Saturday, April 9, 2011

Would Elizabeth Cady Stanton be proud? New Bible translation eliminates patriarchal language and reflects modern usage

Courtesy of the Detroit Free Press

The best-selling book of all time is getting an update to keep pace with modern language usage while eliminating some patriarchal references.

Zondervan, an evangelical Christian publisher based in Grand Rapids, Mich., has released a new translation of the New International Version -- its first since 1984.  The goal is to make the the text more readable for the general public in view of connotative changes in the English language.

The graphic on the right, courtesy of the Detroit Free Press, depicts one such revision at Romans 3:28 where the word "man" is replaced with "person."

A similar -- albeit grammatically incorrect -- change takes place at Revelation 3:20, where Jesus said,  “If anyone hears my voice and opens the door, I will come in and eat with him, and he with me.”   The new NIV translation,  reads  " with that person, and they with me.” 

Is this a victory for post modern feminists, whose perpetual goal has been to deconstruct language in order to root out gender and sexist stereotypes?  Maybe.

Such revisions of have always been controversial, especially when it comes to issues of gender.

The Committee on Bible Translation was criticized by conservative Christians in 2005 who felt that a its Bible translation titled "Today's New International Version, " or TNIV, went too far in its use of gender neutral language.

According to the Detroit Free Press, the Council on Biblical Manhood and Womanhood, a conservative Christian group based in Kentucky that favors traditional male-female roles, said there were more than 3,600 problems related to use of gender in the TNIV.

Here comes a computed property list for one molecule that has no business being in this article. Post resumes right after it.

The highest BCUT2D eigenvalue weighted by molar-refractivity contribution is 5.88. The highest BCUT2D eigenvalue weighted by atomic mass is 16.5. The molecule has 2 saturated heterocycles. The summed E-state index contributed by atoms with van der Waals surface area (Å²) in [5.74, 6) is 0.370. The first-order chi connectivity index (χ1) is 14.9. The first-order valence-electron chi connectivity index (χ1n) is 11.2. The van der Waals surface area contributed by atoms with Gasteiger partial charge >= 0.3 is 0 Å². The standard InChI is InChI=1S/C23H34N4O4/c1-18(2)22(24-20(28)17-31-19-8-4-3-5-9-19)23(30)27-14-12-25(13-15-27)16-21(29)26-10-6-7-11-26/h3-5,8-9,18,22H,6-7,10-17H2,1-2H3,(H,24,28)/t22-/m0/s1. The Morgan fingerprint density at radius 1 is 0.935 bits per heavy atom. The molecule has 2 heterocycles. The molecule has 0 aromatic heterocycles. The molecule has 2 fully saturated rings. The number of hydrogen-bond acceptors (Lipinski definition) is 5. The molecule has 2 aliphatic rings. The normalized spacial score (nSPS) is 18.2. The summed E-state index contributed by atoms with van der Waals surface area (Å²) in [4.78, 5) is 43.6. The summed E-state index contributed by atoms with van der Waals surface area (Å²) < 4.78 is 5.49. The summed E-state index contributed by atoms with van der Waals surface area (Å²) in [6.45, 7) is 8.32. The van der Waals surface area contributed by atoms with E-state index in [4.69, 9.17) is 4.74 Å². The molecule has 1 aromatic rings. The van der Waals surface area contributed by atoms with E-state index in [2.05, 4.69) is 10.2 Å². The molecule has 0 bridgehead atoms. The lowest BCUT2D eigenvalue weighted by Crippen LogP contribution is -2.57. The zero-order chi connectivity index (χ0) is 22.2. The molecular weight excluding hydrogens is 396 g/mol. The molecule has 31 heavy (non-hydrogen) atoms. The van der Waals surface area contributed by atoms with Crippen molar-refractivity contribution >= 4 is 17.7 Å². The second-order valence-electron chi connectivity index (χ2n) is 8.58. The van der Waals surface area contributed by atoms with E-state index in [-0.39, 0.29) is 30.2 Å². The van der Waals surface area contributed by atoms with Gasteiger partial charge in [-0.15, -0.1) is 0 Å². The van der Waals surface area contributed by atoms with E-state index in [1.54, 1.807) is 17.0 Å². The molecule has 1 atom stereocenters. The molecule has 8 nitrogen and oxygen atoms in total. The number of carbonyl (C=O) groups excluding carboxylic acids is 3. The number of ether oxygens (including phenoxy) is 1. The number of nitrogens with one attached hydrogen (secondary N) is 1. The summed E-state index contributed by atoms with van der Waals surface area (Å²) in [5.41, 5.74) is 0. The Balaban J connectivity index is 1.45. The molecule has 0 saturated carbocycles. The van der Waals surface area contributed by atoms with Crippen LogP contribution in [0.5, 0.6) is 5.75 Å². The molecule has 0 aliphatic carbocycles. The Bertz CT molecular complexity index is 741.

But, the gender controversy reaches farther back to the days of first wave feminism when Elizabeth Cady Stanton -- one of the original suffragettes -- didn't like what she read in a revised translation by the Church of England in 1888 --  a revision 277 years in the making.

Elizabeth Cady Stanton
Stanton was upset that, among other things, the church did not consult biblical scholar Julia Smith in the revision process.

So, in 1895, Stanton set up her own "revising committee" to evaluate what calls, "the Judeo-Christian legacy and its impact on women through history."  Her goal was to not only to "correct Biblical interpretation which they (the committee) believed was biased unfairly against women," according to

The end result was "The Woman's Bible," a version that includes feminist commentary by Stanton throughout. says "While many of her views are still controversial, time and advances in womens' rights have lessened some of the shock value of this book."

The Woman's Bible is considered a classic feminist text and is still in print today.

Stanton did not go so far as to proclaim God was a woman -- and neither does the new NIV translation.

The NIV translation committee says, “Nowhere in the updated NIV… is there even the remotest hint of any inclusive language for God." 

Yet, with this new translation, Stanton -- as well as today's postmodern feminists -- can claim a significant victory with the inclusion of gender-neutral language in a sacred text without changing the essential meaning.

And it only took 116 years.

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